EU warns Turkey of sanctions as east Mediterranean crisis worsens
The European Union (EU) has threatened Turkey with fresh sanctions - including tough economic measures - unless progress is made in reducing soaring tensions with Greece and Cyprus in the Eastern Mediterranean.
The EU's top diplomat Josep Borrell on Friday said the bloc wanted to give "a serious chance to dialogue" but was steadfast in its support for member states Greece and Cyprus in the dispute, which has raised fears of a military standoff.
A dispute over maritime borders and gas drilling rights near the island of Cyprus has reignited the long-running rivalry between Athens and Ankara, with the two neighbors staging rival naval drills.
EU foreign ministers meeting for talks in Berlin agreed to a request from Cyprus to sanction more individuals for their role in Turkey's exploratory drilling in waters claimed by the island.
Borrell urged Ankara to "abstain from unilateral actions" as a basic condition to allow dialogue -- which Germany is trying to broker -- to advance.
"We agreed that in the absence of progress in engaging Turkey we could develop a list of further restrictive measures that could be discussed at the European Council on September 24 and 25," Borrell said after the talks.
Asked what these measures might entail, Borrell said sanctions could be extended to ships or other assets involved in the drilling, as well as prohibiting the use of EU ports and supplies and restricting "economic and financial infrastructure related with this activity."
Borrell was speaking after EU foreign ministers met in Berlin to discuss support for Greece after it ratified a maritime accord with Egypt to counter Turkey's claims to energy resources in the region.
'Beyond the limits of EU'
But there was anger from Turkey, which said the EU's "unconditional" support for what it called Greece and Cyprus's "maximalist" positions ignored Ankara's legitimate claims and was itself a source of tension.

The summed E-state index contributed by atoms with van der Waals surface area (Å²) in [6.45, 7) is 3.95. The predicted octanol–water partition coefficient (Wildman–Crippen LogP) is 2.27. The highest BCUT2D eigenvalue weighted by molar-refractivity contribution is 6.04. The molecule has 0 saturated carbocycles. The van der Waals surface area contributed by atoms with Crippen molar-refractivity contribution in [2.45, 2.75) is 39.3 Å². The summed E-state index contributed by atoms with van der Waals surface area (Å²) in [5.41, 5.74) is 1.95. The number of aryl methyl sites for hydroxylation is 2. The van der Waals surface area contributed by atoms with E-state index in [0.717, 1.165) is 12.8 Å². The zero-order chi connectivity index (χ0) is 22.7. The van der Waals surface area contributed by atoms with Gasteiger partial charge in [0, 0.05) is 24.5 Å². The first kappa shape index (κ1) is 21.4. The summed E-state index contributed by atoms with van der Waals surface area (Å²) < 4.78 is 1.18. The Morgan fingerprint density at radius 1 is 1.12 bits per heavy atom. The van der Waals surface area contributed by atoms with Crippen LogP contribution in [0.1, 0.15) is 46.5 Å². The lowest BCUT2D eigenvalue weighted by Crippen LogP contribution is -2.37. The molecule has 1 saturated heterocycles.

"It is beyond the limits of the EU to criticize the hydrocarbon activities of our country within our own continental shelf and demand that we stop them," spokesman Hami Aksoy said.
"As Turkey each time emphasises dialogue and diplomacy, the EU's recourse to the language of sanctions will not help solve the resolution of existing problems and will in fact push our country's determination further," Hami Aksoy said in a statement.
"If the EU wants to find a solution in the eastern Mediterranean, they should act without bias and should be an honest mediator."
Two senior EU diplomats told Reuters news agency that foreign ministers agreed to leave any decision to EU government leaders, who are set to meet for a two-day summit from September 24.
"Nothing will be decided before the September European Council," a senior diplomat said, adding that Turkey could also be rewarded with greater access to the EU's market of 450 million consumers if it curtailed its drilling.
German's foreign minister said on Tuesday, warning of the risk of a military confrontation.
"The current situation in the eastern Mediterranean is equivalent to playing with fire," Heiko Maas said in Athens. "Every little spark can lead to catastrophe."
Maas, who will also hold talks with Turkish officials in the hope of de-escalating the situation, said Germany and its EU partners stood alongside Greece in its dispute with Turkey.